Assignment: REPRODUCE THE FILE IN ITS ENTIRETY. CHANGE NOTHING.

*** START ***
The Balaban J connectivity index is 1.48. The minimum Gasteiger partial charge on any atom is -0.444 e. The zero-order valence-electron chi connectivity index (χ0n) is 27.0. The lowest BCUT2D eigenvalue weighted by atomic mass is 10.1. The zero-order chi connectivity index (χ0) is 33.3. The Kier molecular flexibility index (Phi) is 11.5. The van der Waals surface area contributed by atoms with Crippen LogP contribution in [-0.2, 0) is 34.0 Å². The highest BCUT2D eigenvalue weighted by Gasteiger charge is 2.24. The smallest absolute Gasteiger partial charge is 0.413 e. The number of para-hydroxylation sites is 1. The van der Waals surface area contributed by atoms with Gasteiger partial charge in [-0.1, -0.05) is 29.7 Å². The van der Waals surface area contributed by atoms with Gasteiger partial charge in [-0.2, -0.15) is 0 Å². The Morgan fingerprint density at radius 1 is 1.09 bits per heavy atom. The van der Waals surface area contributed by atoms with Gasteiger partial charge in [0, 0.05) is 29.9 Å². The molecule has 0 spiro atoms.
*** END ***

The Balaban J connectivity index is 1.48. The minimum Gasteiger partial charge on any atom is -0.444 e. The zero-order valence-electron chi connectivity index (χ0n) is 27.0. The lowest BCUT2D eigenvalue weighted by atomic mass is 10.1. The zero-order chi connectivity index (χ0) is 33.3. The Kier molecular flexibility index (Phi) is 11.5. The van der Waals surface area contributed by atoms with Crippen LogP contribution in [-0.2, 0) is 34.0 Å². The highest BCUT2D eigenvalue weighted by Gasteiger charge is 2.24. The smallest absolute Gasteiger partial charge is 0.413 e. The number of para-hydroxylation sites is 1. The van der Waals surface area contributed by atoms with Gasteiger partial charge in [-0.1, -0.05) is 29.7 Å². The van der Waals surface area contributed by atoms with Gasteiger partial charge in [-0.2, -0.15) is 0 Å². The Morgan fingerprint density at radius 1 is 1.09 bits per heavy atom. The van der Waals surface area contributed by atoms with Gasteiger partial charge in [0, 0.05) is 29.9 Å². The molecule has 0 spiro atoms.